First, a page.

The British, perhaps a gullible people, have always managed to admire politicians who – while presiding over a complete mess – can give the impression that they are remarkable and merit unequivocal respect.
Think of Disraeli and Lloyd George, and also more recently Boris Johnson. Few, however, have carried off charlatanry better than Nicola Sturgeon, who will shortly cease to be First Minister of Scotland after the announcement last week of her intention to resign as leader of the Scottish National Party, after more than eight years in the post.
Always highly articulate and ready to exhibit her uncanny plausibility in televised addresses to her people – she appears permanently podium-ready – she was unquestionably energetic, and brilliant at turning on the common enemy (the English) to divert attention from her ever-lengthening catalogue of failures. Now, she has jumped before her supine party eventually realised it would have to push her.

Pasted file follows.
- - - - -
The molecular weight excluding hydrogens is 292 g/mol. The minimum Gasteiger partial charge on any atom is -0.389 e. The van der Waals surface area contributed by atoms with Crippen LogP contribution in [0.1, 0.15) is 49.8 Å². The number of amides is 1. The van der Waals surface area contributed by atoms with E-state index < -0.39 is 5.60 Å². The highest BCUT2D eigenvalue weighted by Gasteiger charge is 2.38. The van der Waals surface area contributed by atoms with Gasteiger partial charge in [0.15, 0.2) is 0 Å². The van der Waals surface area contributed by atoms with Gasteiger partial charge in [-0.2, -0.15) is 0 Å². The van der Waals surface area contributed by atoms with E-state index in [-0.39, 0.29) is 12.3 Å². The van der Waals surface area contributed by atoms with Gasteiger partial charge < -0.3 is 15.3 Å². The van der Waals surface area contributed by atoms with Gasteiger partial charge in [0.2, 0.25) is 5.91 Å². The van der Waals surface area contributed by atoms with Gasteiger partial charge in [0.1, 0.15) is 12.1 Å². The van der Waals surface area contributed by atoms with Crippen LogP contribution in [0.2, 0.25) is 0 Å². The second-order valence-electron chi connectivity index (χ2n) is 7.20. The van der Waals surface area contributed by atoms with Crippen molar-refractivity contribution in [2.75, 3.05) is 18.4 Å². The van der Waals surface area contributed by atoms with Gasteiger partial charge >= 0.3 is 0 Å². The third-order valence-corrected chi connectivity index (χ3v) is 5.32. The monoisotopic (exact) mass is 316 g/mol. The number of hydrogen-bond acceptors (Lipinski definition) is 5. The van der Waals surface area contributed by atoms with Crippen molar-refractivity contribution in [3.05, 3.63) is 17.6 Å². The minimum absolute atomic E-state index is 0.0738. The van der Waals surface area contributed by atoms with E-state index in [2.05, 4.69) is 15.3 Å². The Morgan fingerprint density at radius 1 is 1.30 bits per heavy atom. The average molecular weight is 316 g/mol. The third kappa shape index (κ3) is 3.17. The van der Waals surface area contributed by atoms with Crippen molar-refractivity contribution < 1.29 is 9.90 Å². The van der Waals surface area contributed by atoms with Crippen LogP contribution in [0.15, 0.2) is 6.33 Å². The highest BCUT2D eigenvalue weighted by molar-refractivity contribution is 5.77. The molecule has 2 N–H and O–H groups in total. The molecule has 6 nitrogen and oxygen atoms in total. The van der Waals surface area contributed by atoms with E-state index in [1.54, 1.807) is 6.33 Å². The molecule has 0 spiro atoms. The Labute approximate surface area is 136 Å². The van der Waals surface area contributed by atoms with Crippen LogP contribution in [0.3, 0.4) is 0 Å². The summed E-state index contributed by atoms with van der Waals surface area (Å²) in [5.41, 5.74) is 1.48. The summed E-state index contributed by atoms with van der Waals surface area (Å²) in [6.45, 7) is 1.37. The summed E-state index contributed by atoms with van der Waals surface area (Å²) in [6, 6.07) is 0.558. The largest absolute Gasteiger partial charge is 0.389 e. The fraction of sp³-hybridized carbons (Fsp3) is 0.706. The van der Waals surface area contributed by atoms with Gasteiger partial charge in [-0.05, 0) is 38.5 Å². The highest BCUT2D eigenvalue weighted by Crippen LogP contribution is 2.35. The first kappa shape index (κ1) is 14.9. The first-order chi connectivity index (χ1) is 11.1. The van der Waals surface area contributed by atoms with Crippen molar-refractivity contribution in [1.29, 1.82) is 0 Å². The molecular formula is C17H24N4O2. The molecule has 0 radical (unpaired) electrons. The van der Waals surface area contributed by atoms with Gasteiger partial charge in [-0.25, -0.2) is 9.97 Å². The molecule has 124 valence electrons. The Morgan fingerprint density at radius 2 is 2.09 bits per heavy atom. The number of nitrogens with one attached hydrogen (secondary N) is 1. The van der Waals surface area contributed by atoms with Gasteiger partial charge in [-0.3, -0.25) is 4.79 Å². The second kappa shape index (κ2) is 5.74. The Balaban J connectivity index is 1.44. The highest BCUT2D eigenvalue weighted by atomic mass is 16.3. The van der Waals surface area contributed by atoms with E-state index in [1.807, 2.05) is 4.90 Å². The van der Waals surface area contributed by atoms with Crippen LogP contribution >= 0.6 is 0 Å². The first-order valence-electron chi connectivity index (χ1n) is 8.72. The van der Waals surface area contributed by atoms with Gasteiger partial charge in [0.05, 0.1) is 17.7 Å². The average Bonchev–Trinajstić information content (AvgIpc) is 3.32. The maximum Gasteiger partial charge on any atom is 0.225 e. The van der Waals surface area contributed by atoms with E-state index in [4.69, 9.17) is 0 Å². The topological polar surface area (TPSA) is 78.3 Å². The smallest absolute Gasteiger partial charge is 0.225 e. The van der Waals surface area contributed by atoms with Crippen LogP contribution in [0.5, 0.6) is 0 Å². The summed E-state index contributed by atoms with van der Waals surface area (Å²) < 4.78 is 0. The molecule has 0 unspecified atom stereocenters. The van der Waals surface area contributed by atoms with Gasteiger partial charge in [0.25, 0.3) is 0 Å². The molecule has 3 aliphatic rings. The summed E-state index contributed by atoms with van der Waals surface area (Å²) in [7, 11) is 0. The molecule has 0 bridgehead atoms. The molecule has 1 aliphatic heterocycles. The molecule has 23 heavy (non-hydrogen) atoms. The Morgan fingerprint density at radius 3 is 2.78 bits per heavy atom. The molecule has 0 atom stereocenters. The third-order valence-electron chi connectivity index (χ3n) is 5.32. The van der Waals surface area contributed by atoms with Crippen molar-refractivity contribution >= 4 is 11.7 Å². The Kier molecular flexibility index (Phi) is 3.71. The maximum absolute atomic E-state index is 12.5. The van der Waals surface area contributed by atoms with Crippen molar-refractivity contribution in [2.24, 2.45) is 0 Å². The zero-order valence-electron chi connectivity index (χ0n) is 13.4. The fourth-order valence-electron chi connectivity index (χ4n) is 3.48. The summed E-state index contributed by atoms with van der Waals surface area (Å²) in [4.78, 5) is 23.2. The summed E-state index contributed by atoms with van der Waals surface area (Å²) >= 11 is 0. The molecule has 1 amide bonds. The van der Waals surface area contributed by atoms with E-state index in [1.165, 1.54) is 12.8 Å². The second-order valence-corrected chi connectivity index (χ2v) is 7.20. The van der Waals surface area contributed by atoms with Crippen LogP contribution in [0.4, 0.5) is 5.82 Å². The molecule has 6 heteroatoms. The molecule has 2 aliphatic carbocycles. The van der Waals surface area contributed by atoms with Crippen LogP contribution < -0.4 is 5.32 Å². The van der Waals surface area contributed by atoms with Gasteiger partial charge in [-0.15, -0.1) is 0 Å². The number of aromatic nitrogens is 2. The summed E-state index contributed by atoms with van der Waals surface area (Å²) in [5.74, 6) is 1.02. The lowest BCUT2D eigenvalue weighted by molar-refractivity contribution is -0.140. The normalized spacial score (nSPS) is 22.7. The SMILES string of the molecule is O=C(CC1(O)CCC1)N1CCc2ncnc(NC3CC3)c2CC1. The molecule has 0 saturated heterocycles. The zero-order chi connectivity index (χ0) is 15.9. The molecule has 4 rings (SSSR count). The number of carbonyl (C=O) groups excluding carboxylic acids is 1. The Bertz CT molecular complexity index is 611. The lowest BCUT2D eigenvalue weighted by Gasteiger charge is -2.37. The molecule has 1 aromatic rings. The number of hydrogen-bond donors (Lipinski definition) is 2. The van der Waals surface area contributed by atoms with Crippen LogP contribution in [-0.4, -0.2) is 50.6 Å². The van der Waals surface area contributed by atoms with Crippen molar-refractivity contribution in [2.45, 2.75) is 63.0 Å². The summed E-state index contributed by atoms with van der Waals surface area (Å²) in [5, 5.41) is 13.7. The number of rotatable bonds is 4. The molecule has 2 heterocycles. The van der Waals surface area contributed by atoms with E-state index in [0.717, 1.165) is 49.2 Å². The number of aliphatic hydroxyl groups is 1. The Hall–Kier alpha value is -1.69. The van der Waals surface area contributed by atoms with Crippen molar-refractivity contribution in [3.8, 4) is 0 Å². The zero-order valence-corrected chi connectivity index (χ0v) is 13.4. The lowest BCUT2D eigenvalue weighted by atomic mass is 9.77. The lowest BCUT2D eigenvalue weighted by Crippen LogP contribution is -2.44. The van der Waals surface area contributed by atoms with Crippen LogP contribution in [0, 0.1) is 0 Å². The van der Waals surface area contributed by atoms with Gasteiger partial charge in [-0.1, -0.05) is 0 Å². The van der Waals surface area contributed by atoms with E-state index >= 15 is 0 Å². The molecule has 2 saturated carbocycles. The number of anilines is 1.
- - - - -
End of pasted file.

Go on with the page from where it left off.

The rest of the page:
Read more: Nicola Sturgeon’s dreamland is over – Scotland faces a painful reckoning